一位長居在法國的業餘歷史學家Bernadette Murphy找到了藝術史上非常著名的「梵谷割耳」事件的新事證，於日前在荷蘭阿姆斯特丹的梵谷博物館對外公布。Murphy在UC Berkley的檔案局裡找到了梵谷自殘當時在醫院治療梵谷的醫師筆記，說明當時梵谷的整隻左耳都被割下，而非僅割下耳垂。
Murphy的新書Van Gogh’s Ear: The True Story同步出版，BBC根據本書拍攝之紀錄片將於2016年底推出。
The best-known and most sensational event in Vincent van Gogh’s life is also the least understood. For more than a century, biographers and historians seeking definitive facts about what happened on a December night in Arles have unearthed more questions than answers. Why would an artist at the height of his powers commit such a brutal act? Who was the mysterious “Rachel” to whom he presented his macabre gift? Did he use a razor or a knife? Was it just a segment―or did Van Gogh really lop off his entire ear?
In Van Gogh’s Ear, Bernadette Murphy reveals, for the first time, the true story of this long-misunderstood incident, sweeping away decades of myth and giving us a glimpse of a troubled but brilliant artist at his breaking point. Murphy’s detective work takes her from Europe to the United States and back, from the holdings of major museums to the moldering contents of forgotten archives. She braids together her own thrilling journey of discovery with a narrative of Van Gogh’s life in Arles, the sleepy Provençal town where he created his finest work, and vividly reconstructs the world in which he moved―the madams and prostitutes, café patrons and police inspectors, shepherds and bohemian artists. We encounter Van Gogh’s brother and benefactor Theo, his guest and fellow painter Paul Gauguin, and many local subjects of Van Gogh’s paintings, some of whom Murphy identifies for the first time. Strikingly, Murphy uncovers previously unknown information about “Rachel”―and uses it to propose a bold new hypothesis about what was occurring in Van Gogh’s heart and mind as he made a mysterious delivery to her doorstep.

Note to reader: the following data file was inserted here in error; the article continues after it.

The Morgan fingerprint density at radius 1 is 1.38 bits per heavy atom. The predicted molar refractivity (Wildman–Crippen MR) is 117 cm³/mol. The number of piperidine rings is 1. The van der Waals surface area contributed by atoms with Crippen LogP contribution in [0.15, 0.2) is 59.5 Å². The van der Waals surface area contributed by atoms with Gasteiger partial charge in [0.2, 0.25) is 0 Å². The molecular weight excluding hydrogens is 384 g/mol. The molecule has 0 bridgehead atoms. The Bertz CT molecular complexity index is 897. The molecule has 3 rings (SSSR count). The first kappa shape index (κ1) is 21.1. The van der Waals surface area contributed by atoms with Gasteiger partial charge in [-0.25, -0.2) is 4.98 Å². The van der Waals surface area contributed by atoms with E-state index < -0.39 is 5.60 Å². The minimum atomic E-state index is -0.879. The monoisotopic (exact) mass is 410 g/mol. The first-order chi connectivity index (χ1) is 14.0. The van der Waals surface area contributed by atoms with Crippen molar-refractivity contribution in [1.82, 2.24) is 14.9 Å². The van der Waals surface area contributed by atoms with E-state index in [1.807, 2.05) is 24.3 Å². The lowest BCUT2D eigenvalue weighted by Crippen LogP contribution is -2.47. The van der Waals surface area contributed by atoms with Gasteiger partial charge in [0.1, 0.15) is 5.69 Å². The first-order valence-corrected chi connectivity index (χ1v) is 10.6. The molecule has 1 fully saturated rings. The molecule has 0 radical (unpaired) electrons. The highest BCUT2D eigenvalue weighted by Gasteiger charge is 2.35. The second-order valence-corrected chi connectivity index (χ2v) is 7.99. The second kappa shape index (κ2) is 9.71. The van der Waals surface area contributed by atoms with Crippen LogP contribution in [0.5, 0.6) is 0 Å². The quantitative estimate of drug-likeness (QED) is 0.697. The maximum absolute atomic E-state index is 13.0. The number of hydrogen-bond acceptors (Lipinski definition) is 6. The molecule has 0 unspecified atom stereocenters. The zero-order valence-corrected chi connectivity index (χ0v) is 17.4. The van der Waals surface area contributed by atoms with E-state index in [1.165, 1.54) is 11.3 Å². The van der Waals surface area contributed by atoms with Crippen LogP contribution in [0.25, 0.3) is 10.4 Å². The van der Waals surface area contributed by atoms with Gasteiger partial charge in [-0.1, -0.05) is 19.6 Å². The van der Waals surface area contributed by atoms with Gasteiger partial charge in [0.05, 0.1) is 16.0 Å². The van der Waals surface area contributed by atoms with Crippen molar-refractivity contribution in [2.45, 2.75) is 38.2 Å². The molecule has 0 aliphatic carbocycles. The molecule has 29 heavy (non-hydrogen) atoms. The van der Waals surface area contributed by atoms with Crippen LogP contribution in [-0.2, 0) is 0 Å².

As it reopens one of art history’s most famous cold cases, Van Gogh’s Ear becomes a fascinating work of detection. It is also a study of a painter creating his most iconic and revolutionary work, pushing himself ever closer to greatness even as he edged toward madness―and one fateful sweep of the blade that would resonate through the ages.